> only or mainly `M-x' to invoke commands, then something is
> missing.]

As I mentioned on other messages, M-x with the correct UI is often more
convenient than keybindings and menus on usability terms (ergonomics,
discoverability, mnemonics). On that aspect, M-x is severely handicapped
by the presence of a growing large number of irrelevant candidates.

> You should be able to quickly & easily filter `M-x' candidates
> by pattern matching.  And hopefully you would be able to also
> filter them with additional conditions/predicates.

Precisely, I use ido+flx for that, and it works great up to some extent
(see above). But ido (and helm, and Icicles, I guess) work on command
names, which is quite limiting. A hack, really.


> Lifting such decisions to the earliest possible stage, code
> time, is going backward.  Let's concentrate, instead, on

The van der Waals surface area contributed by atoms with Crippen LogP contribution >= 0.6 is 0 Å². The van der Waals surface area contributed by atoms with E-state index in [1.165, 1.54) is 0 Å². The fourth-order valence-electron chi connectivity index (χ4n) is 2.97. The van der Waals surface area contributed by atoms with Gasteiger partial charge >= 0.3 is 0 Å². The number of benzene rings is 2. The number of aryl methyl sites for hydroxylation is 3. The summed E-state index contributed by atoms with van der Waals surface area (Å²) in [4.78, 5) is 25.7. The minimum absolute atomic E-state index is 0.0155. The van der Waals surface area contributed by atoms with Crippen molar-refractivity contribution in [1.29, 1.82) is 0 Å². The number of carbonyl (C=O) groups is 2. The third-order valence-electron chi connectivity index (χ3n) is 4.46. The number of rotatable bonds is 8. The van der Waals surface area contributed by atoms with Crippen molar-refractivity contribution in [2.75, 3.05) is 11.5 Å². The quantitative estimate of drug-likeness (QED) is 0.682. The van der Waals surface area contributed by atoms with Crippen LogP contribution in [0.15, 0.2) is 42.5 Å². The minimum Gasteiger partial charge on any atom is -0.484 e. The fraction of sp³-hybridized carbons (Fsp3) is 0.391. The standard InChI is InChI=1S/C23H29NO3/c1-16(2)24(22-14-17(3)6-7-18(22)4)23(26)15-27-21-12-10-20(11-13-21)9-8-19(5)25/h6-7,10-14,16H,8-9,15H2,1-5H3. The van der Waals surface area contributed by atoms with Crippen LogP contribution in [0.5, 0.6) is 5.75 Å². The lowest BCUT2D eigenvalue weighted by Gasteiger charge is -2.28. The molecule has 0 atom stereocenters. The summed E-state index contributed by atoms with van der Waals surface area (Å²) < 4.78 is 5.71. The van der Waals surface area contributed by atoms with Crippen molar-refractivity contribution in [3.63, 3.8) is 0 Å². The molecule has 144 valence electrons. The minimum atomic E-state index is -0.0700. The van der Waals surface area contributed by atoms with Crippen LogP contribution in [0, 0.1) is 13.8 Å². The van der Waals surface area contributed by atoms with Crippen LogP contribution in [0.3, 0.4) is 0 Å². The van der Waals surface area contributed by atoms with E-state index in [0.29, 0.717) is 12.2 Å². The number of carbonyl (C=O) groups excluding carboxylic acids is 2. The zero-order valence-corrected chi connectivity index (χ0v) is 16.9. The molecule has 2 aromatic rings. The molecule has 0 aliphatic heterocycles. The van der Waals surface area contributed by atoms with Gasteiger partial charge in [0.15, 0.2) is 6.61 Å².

> giving users _more_, not less, control over the set of
> completion candidates.
> Let's help users filter more powerfully, instead of
> hard-coding what we think is the right filtering them.
> Let users decide.

You are misunderstanding the whole issue. Annotating the commands gives
more information, hence more power, to the users. It is up to them to
how to use that information. Emacs will provide the necessary
infrastructure to filter commands on that annotations, but that's all.

Sorry for not commenting on the rest of your message. I'm bit busy now.
But this:

> You cannot (should not) assume that the only appropriate
> user context for `M-x' is the current major mode (or
> that mode plus the current minor modes).

Again, nobody said or implied what you say above. You are making that
up. Please try to understand what we are discussing here before wasting
your energies fighting something that does not exist. Same for the rest
of your message starting on that paragraph.